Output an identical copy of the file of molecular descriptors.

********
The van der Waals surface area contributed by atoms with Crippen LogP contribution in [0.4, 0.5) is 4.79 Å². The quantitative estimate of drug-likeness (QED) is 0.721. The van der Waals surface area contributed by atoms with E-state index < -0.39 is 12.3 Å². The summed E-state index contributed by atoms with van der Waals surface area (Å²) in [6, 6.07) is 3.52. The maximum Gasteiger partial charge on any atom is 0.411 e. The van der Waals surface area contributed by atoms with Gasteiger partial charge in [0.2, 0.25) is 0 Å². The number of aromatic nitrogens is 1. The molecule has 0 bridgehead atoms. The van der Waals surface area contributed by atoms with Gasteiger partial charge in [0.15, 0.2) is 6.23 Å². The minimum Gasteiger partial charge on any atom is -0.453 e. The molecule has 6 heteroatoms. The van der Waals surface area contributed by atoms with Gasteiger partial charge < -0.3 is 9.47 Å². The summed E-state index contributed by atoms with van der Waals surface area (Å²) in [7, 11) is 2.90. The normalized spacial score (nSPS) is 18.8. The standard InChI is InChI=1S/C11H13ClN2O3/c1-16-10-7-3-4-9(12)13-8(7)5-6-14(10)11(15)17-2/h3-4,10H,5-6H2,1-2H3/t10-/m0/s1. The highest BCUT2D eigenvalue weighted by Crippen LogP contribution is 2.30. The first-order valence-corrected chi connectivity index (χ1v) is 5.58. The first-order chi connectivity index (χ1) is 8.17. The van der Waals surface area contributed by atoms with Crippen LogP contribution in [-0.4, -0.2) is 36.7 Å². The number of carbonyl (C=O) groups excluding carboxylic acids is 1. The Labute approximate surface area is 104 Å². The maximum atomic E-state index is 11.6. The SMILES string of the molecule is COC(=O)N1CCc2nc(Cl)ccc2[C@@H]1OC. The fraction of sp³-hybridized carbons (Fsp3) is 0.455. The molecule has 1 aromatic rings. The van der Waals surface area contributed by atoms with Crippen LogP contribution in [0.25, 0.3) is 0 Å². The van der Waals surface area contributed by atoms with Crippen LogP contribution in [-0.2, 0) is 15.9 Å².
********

The van der Waals surface area contributed by atoms with Crippen LogP contribution in [0.4, 0.5) is 4.79 Å². The quantitative estimate of drug-likeness (QED) is 0.721. The van der Waals surface area contributed by atoms with E-state index < -0.39 is 12.3 Å². The summed E-state index contributed by atoms with van der Waals surface area (Å²) in [6, 6.07) is 3.52. The maximum Gasteiger partial charge on any atom is 0.411 e. The van der Waals surface area contributed by atoms with Gasteiger partial charge in [0.2, 0.25) is 0 Å². The number of aromatic nitrogens is 1. The molecule has 0 bridgehead atoms. The van der Waals surface area contributed by atoms with Gasteiger partial charge in [0.15, 0.2) is 6.23 Å². The minimum Gasteiger partial charge on any atom is -0.453 e. The molecule has 6 heteroatoms. The van der Waals surface area contributed by atoms with Gasteiger partial charge < -0.3 is 9.47 Å². The summed E-state index contributed by atoms with van der Waals surface area (Å²) in [7, 11) is 2.90. The normalized spacial score (nSPS) is 18.8. The standard InChI is InChI=1S/C11H13ClN2O3/c1-16-10-7-3-4-9(12)13-8(7)5-6-14(10)11(15)17-2/h3-4,10H,5-6H2,1-2H3/t10-/m0/s1. The highest BCUT2D eigenvalue weighted by Crippen LogP contribution is 2.30. The first-order valence-corrected chi connectivity index (χ1v) is 5.58. The first-order chi connectivity index (χ1) is 8.17. The van der Waals surface area contributed by atoms with Crippen LogP contribution in [-0.4, -0.2) is 36.7 Å². The number of carbonyl (C=O) groups excluding carboxylic acids is 1. The Labute approximate surface area is 104 Å². The maximum atomic E-state index is 11.6. The SMILES string of the molecule is COC(=O)N1CCc2nc(Cl)ccc2[C@@H]1OC. The fraction of sp³-hybridized carbons (Fsp3) is 0.455. The molecule has 1 aromatic rings. The van der Waals surface area contributed by atoms with Crippen LogP contribution in [0.25, 0.3) is 0 Å². The van der Waals surface area contributed by atoms with Crippen LogP contribution in [-0.2, 0) is 15.9 Å².